We cannot control others' thoughts, but we can control our own. If we are more aware of our own thought processes, and are especially conscious of our word choice in our speech and writing, we can at least refrain from the sort of incendiary statements, such as the false dichotomies, overgeneralizations, exaggerations, and labels, that tend to upset people. We can listen to people and make it more likely that they feel heard and understood, and we can go out of our way to show respect to people who disagree with us, as well as encouraging others who agree with us to show respect to those with different viewpoints.

One of my attempts to move the culture of politics in this direction is the Cazort.net political platform, which I maintain and have developed with the consultation of countless others with a broad range of political viewpoints. If you are interested in seeing what a political platform might look like without the sort of "liberal vs. conservative" dichotomy that exists in the U.S. and many other countries, I would invite you to visit that site. I am constantly refining and updating the ideas contained there, so if you have any comments, suggestions, or criticisms, I'd be most grateful (the site accepts comments there, so please comment on these points there rather than here).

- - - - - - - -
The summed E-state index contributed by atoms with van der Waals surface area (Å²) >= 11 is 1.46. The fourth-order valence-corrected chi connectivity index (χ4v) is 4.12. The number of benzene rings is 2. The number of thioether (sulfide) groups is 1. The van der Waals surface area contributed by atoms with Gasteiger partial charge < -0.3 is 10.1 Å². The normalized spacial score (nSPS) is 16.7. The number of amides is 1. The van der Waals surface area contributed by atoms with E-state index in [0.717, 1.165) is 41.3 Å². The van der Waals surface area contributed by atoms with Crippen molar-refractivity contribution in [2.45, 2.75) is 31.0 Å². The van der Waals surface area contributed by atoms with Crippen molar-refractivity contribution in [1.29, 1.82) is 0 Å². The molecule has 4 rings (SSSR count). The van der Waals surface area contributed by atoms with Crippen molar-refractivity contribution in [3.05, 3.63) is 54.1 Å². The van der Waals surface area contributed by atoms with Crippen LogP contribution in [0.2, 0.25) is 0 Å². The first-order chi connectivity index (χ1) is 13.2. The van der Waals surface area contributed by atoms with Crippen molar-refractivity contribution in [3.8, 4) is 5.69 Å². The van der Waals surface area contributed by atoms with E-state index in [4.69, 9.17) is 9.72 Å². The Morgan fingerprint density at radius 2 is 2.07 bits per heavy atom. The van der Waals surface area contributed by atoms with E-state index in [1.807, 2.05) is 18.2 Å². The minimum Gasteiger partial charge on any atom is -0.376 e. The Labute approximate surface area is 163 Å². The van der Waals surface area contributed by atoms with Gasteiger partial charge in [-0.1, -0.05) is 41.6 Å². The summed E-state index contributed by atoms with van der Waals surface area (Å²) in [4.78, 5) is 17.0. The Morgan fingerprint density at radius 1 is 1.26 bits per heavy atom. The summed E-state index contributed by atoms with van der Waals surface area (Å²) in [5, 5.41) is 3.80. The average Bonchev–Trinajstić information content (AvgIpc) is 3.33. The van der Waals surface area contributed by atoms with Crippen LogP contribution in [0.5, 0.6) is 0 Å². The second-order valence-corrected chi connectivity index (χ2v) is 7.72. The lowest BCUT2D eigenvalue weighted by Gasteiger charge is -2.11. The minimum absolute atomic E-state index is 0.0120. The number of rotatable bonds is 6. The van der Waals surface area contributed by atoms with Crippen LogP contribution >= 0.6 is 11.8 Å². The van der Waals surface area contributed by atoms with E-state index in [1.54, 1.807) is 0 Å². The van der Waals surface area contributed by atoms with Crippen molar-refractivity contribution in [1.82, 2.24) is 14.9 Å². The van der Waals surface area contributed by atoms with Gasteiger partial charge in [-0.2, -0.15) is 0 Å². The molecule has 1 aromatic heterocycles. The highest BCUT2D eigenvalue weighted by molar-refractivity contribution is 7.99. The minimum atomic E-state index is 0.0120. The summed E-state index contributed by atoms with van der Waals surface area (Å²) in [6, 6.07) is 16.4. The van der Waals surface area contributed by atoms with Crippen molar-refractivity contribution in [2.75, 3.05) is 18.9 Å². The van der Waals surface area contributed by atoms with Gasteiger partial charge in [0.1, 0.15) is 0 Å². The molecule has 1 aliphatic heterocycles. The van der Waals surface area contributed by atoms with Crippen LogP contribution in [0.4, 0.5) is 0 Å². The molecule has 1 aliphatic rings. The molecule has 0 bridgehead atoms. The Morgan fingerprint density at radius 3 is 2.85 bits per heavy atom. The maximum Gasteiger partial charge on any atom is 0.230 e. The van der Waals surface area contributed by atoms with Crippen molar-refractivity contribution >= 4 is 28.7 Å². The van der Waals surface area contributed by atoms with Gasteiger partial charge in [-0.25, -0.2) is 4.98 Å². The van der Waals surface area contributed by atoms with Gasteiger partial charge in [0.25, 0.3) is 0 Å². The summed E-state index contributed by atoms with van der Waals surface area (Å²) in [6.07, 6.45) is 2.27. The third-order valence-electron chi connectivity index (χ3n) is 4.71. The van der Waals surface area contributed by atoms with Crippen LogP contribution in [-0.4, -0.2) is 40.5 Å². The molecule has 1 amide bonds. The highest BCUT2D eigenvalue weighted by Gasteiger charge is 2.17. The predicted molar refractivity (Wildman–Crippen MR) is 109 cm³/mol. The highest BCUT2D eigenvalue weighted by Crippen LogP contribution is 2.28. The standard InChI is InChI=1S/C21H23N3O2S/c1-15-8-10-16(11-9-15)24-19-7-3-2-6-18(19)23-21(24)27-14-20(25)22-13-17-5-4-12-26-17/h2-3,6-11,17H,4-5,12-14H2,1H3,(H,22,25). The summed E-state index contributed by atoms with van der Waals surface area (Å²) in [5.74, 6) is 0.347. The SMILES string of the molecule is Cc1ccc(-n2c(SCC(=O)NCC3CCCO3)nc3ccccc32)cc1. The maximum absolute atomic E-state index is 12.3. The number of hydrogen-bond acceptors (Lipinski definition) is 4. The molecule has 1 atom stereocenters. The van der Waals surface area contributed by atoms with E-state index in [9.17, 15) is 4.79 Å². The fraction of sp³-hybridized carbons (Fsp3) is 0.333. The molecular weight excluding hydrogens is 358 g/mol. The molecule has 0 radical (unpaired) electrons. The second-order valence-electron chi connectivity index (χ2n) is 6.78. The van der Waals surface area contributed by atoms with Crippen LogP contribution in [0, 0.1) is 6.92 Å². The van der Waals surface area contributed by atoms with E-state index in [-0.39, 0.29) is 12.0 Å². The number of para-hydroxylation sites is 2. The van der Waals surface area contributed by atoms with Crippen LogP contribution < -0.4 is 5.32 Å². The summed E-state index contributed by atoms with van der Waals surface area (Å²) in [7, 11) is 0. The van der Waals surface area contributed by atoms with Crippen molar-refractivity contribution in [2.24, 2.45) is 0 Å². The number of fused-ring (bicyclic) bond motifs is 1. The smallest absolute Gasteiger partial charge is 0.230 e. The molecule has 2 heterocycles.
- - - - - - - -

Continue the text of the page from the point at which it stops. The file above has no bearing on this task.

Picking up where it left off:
Think about politics like you think about tea:

But most importantly, just give it some thought, and question the notion that politics is inherently controversial. It's not politics, it's how we think about politics. And maybe if we thought about politics more similarly to how we think about tea, many problems in our society would solve themselves.

1 comment:

  1. Thank you for this post, Alex. I found it really useful. I usually think of myself as good at talking reasonably about politics, but I do have a tendency to label people unthinkingly, particularly when they aren't in the room.

    Another flaw I've noticed in my own thinking is that when I disagree with someone, and then they admit that I might be right, I give myself all the credit for arguing well. I fail the acknowledge that they must be listening to me with an open mind.

    I love the idea of thinking about politics in a calmer way. It not only helps people get along, but allows us to relax enough to come up with solutions that are new and creative and silly and stupid and brilliant. It allows for brainstorming. I tend to agree that we would solve a lot more problems that way.